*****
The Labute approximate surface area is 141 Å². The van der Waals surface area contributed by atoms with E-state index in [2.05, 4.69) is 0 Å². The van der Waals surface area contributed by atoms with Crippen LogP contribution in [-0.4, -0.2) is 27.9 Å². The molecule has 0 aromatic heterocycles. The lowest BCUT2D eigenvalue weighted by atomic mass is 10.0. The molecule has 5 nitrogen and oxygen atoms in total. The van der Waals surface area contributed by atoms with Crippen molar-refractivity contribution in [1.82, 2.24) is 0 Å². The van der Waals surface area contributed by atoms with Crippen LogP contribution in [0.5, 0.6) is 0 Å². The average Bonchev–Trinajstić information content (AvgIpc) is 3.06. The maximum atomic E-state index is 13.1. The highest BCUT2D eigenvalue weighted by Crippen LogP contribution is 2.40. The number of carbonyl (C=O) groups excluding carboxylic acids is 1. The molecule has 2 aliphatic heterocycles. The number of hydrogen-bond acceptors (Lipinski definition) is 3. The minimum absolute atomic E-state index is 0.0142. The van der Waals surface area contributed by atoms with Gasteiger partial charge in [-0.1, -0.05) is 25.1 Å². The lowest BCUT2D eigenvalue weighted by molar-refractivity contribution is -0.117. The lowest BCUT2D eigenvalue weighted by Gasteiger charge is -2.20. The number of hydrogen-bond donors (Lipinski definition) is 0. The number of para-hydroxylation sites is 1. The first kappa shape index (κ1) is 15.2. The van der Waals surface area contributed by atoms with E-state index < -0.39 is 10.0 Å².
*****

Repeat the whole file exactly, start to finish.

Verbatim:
The Labute approximate surface area is 141 Å². The van der Waals surface area contributed by atoms with E-state index in [2.05, 4.69) is 0 Å². The van der Waals surface area contributed by atoms with Crippen LogP contribution in [-0.4, -0.2) is 27.9 Å². The molecule has 0 aromatic heterocycles. The lowest BCUT2D eigenvalue weighted by atomic mass is 10.0. The molecule has 5 nitrogen and oxygen atoms in total. The van der Waals surface area contributed by atoms with Crippen molar-refractivity contribution in [1.82, 2.24) is 0 Å². The van der Waals surface area contributed by atoms with Crippen LogP contribution in [0.5, 0.6) is 0 Å². The average Bonchev–Trinajstić information content (AvgIpc) is 3.06. The maximum atomic E-state index is 13.1. The highest BCUT2D eigenvalue weighted by Crippen LogP contribution is 2.40. The number of carbonyl (C=O) groups excluding carboxylic acids is 1. The molecule has 2 aliphatic heterocycles. The number of hydrogen-bond acceptors (Lipinski definition) is 3. The minimum absolute atomic E-state index is 0.0142. The van der Waals surface area contributed by atoms with Gasteiger partial charge in [-0.1, -0.05) is 25.1 Å². The lowest BCUT2D eigenvalue weighted by molar-refractivity contribution is -0.117. The lowest BCUT2D eigenvalue weighted by Gasteiger charge is -2.20. The number of hydrogen-bond donors (Lipinski definition) is 0. The number of para-hydroxylation sites is 1. The first kappa shape index (κ1) is 15.2. The van der Waals surface area contributed by atoms with E-state index < -0.39 is 10.0 Å².